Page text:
Since the beginning of the 1960s, scientists have known about a so-called “dead zone” in the Gulf of Oman, an area of water almost completely devoid of oxygen. A recent study has shown that this area, already the size of Florida, is continually getting larger.
Dead zones are vast expanses of water which contain very little or no oxygen, which suffocate marine fauna. As a result, any organisms which require oxygen to breathe flee the area and non-moving species such as crustaceans die, while methanogenic bacteria develop. We now know why these areas are multiplying and getting larger. A study published a few months ago suggested that these zones had quadrupled since the 1950s, and are nowadays extending over millions of square kilometers. One such area in the Gulf of Oman was recently the object of analysis: it could be even bigger than was previously thought!
According to the scientists, the dead zone in the Gulf of Oman, the largest in the world, had been underestimated until now, notably due to a lack of samples. Piracy and conflict in the area had prevented new data from being gathered. “Our research shows that the situation is worse than we have feared and that the dead zone is large and continuing to expand. The ocean is suffocating”, says Bastien Queste, a researcher from the British University of East Anglia. According to the study, published on Friday 27th April 2018 in Geophysical Research Letters, the “dead zone” could now be larger than Scotland.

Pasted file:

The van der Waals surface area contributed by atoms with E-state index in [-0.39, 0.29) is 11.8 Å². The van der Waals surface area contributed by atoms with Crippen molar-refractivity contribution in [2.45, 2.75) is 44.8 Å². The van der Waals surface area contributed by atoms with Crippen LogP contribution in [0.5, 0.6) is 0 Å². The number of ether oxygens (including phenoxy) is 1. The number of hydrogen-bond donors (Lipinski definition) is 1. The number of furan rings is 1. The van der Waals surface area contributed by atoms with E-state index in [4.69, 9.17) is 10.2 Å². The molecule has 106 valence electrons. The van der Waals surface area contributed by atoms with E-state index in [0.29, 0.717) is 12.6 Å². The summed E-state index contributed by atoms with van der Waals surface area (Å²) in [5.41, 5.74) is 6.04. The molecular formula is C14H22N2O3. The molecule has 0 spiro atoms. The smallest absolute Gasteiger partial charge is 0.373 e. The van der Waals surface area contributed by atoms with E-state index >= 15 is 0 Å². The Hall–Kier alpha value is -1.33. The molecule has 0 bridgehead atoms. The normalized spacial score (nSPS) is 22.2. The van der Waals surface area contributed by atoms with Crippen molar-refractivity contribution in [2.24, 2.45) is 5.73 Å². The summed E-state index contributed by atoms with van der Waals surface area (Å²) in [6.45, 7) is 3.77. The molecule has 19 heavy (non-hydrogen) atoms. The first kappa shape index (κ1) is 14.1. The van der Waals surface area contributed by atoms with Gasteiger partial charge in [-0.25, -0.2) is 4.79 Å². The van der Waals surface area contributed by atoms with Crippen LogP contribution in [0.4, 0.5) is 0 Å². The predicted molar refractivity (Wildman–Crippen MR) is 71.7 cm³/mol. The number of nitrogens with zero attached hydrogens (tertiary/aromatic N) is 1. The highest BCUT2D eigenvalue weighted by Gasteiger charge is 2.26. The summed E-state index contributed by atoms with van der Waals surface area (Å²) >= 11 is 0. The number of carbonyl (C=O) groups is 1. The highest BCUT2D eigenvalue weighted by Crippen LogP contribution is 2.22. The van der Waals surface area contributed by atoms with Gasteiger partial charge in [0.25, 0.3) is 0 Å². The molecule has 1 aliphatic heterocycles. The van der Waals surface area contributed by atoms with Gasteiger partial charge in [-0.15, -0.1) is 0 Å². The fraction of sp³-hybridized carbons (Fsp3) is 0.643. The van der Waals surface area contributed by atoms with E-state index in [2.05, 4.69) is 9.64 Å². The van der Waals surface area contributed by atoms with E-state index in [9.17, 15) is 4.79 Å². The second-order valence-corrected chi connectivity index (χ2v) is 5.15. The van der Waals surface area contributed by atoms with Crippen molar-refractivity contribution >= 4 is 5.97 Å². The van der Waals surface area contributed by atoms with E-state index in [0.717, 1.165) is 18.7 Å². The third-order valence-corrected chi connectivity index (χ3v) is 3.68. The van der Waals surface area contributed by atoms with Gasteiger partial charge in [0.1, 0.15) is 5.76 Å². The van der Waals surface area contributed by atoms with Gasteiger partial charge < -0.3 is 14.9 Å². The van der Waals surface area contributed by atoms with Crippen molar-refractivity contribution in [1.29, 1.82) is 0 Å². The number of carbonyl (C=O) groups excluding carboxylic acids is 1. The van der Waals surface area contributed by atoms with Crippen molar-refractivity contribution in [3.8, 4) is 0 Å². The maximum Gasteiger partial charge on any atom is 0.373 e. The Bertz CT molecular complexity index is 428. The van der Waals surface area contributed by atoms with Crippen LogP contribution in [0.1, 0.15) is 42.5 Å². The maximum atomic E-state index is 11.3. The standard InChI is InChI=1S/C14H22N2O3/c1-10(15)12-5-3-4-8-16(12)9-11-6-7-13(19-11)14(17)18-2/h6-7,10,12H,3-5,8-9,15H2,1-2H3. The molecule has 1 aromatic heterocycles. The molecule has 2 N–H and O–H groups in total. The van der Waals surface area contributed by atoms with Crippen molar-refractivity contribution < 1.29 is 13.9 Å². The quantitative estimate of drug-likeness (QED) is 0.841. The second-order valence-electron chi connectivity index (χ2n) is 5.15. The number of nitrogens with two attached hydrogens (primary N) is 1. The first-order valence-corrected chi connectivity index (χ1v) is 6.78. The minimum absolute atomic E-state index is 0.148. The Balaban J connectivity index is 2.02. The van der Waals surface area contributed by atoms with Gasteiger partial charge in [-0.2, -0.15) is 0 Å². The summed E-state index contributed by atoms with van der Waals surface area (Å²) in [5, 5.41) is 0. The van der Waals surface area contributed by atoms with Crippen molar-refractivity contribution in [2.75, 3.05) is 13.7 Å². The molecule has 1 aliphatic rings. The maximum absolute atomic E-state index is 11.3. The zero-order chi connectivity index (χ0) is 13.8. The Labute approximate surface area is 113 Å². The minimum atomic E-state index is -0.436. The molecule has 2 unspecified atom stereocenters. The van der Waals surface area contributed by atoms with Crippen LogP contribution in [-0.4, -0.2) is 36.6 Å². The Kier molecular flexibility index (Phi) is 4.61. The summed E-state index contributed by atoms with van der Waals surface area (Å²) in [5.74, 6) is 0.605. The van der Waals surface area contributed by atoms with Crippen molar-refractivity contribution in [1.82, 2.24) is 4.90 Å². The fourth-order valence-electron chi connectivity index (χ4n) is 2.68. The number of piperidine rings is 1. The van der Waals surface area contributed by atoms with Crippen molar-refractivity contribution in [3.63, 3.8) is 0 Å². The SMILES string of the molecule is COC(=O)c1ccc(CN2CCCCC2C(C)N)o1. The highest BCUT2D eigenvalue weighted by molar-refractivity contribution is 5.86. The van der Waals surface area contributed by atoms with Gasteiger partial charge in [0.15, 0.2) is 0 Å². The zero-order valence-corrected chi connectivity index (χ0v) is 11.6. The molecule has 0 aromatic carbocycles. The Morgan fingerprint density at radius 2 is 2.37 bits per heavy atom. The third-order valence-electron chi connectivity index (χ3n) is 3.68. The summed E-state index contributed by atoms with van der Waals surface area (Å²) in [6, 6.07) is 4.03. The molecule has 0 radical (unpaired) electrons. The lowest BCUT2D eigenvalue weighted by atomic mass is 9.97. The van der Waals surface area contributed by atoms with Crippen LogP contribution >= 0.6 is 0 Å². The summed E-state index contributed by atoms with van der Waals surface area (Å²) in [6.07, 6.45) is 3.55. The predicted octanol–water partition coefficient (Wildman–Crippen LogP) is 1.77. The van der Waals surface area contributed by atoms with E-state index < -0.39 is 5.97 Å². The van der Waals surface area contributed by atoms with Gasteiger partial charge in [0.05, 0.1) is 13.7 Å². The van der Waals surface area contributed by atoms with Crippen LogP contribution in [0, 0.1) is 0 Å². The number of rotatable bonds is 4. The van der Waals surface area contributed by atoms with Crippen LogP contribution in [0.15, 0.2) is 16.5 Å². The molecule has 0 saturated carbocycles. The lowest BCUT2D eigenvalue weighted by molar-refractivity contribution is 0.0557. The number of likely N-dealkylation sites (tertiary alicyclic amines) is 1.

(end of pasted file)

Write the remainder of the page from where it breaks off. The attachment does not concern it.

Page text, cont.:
The researchers had sent submarine robots to the area for a period of eight months. The robots were able to dive a thousand meters down to evaluate the damage, and what they found was not good news for the aquatic life in the area, or possibly for our atmosphere in general.
Remember also that the phenomena leading to periods of mass extinction throughout history were often linked to hot climates and oceans lacking in oxygen. And as global warming continues, there is a strong bet that the oceans will continue to lose oxygen at high speed. The main problem nowadays is global warming: hot water holds less oxygen, and surface water temperatures are rising. As a result, it becomes more difficult for oxygen to descend to the ocean’s depths.